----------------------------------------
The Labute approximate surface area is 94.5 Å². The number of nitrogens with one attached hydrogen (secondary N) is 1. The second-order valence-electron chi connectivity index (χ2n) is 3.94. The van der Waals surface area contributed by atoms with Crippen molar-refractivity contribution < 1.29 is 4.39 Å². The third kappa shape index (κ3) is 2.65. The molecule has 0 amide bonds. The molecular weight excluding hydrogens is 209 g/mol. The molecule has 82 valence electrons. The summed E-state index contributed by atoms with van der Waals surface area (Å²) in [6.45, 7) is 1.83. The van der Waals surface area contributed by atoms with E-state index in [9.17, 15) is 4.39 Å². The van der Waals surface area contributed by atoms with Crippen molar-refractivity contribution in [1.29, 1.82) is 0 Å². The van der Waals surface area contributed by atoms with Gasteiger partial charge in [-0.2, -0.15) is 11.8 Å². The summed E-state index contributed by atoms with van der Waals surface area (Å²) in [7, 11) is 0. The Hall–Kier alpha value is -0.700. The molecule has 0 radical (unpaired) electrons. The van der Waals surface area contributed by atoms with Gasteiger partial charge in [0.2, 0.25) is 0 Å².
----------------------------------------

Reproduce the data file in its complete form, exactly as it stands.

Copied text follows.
The Labute approximate surface area is 94.5 Å². The number of nitrogens with one attached hydrogen (secondary N) is 1. The second-order valence-electron chi connectivity index (χ2n) is 3.94. The van der Waals surface area contributed by atoms with Crippen molar-refractivity contribution < 1.29 is 4.39 Å². The third kappa shape index (κ3) is 2.65. The molecule has 0 amide bonds. The molecular weight excluding hydrogens is 209 g/mol. The molecule has 82 valence electrons. The summed E-state index contributed by atoms with van der Waals surface area (Å²) in [6.45, 7) is 1.83. The van der Waals surface area contributed by atoms with E-state index in [9.17, 15) is 4.39 Å². The van der Waals surface area contributed by atoms with Crippen molar-refractivity contribution in [1.29, 1.82) is 0 Å². The van der Waals surface area contributed by atoms with Gasteiger partial charge in [-0.2, -0.15) is 11.8 Å². The summed E-state index contributed by atoms with van der Waals surface area (Å²) in [7, 11) is 0. The Hall–Kier alpha value is -0.700. The molecule has 0 radical (unpaired) electrons. The van der Waals surface area contributed by atoms with Gasteiger partial charge in [0.2, 0.25) is 0 Å².